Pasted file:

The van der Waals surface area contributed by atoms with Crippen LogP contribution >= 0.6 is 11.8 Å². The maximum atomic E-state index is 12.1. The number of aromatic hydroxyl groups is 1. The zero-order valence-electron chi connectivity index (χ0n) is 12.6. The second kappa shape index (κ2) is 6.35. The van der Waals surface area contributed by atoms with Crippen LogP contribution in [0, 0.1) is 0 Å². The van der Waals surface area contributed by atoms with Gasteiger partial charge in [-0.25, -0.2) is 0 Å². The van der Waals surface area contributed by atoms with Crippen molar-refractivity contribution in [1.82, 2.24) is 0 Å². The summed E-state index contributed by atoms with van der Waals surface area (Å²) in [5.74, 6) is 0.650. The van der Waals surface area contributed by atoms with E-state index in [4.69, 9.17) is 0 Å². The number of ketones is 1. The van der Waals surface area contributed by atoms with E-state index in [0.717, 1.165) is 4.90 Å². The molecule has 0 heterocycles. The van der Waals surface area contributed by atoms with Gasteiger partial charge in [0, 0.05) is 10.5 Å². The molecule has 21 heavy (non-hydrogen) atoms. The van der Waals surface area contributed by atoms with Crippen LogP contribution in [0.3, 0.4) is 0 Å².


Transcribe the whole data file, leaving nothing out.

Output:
The van der Waals surface area contributed by atoms with Crippen LogP contribution >= 0.6 is 11.8 Å². The maximum atomic E-state index is 12.1. The number of aromatic hydroxyl groups is 1. The zero-order valence-electron chi connectivity index (χ0n) is 12.6. The second kappa shape index (κ2) is 6.35. The van der Waals surface area contributed by atoms with Crippen LogP contribution in [0, 0.1) is 0 Å². The van der Waals surface area contributed by atoms with Gasteiger partial charge in [-0.25, -0.2) is 0 Å². The van der Waals surface area contributed by atoms with Crippen molar-refractivity contribution in [1.82, 2.24) is 0 Å². The summed E-state index contributed by atoms with van der Waals surface area (Å²) in [5.74, 6) is 0.650. The van der Waals surface area contributed by atoms with E-state index in [4.69, 9.17) is 0 Å². The number of ketones is 1. The van der Waals surface area contributed by atoms with E-state index in [0.717, 1.165) is 4.90 Å². The molecule has 0 heterocycles. The van der Waals surface area contributed by atoms with Gasteiger partial charge in [0, 0.05) is 10.5 Å². The molecule has 21 heavy (non-hydrogen) atoms. The van der Waals surface area contributed by atoms with Crippen LogP contribution in [0.3, 0.4) is 0 Å².